Researcher ORCID Identifier
Campus Only Senior Thesis
Bachelor of Arts
Antimicrobial resistance has been linked to millions of human infections annually, especially in hospitals. Hospital infection control programs are strained due to the increasing number of cases that have become harder to treat. The causes of antibiotic resistance are complex and can affect populations worldwide. Many efforts have been made to understand antibiotic-resistant mechanisms and plan for interventions to stop the spread of resistant bacteria. To meet the challenge, understanding the history of antimicrobial resistance is integral to finding solutions, especially in standard bacterial modes of resistance, as seen with β-lactamase. β-lactamases are the principal mechanisms of bacteria resistant to β-lactam antibiotics, a very common antibiotic treatment. In recent years the number and variety of new β-lactamases detected have risen at an alarming rate in response to the clinical use of novel classes of β-lactam antibiotics. This paper reviews the structure and evolution of β-lactamases and addresses the global situation in which action is needed.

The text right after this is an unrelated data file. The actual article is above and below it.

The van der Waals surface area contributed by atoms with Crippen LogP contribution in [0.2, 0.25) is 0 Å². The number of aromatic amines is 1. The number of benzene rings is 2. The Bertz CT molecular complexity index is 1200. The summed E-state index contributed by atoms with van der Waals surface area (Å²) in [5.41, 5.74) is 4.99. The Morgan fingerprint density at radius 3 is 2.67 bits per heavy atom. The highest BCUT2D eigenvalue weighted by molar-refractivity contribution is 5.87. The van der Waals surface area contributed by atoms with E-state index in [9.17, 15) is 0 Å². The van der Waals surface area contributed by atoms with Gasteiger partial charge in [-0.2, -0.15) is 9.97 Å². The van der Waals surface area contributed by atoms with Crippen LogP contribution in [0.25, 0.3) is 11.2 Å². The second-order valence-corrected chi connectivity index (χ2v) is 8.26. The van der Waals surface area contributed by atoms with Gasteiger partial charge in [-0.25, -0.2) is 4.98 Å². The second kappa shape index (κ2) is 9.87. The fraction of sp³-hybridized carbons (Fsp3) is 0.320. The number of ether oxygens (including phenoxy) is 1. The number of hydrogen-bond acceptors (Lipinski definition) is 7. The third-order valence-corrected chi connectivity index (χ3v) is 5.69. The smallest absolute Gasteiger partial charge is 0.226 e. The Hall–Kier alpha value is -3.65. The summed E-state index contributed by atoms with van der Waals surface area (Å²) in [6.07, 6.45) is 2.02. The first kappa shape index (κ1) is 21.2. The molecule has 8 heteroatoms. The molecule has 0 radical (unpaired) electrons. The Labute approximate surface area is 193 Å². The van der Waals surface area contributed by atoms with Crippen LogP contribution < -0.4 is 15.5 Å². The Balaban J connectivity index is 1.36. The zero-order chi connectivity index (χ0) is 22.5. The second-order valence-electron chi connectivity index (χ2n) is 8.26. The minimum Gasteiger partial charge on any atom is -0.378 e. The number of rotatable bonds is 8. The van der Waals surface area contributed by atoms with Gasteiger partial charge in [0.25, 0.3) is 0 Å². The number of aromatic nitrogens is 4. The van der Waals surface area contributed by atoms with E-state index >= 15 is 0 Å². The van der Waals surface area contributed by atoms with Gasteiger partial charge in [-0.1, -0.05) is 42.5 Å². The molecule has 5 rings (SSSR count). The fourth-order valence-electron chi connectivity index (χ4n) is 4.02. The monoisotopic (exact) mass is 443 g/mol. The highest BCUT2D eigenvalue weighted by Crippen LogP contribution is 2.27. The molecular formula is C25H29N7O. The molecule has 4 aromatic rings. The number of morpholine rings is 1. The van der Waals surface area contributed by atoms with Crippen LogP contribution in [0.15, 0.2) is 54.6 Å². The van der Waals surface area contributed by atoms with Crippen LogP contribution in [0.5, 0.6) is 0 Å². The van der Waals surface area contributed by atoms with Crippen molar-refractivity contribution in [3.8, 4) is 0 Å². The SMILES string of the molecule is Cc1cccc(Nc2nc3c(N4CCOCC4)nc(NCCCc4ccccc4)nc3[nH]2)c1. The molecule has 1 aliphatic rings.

Kinlaw, Riley, "Addressing the History and Proposing a Solution for Antimicrobial Resistance in Bacteria" (2023). Pitzer Senior Theses. 139.
This thesis is restricted to the Claremont Colleges current faculty, students, and staff.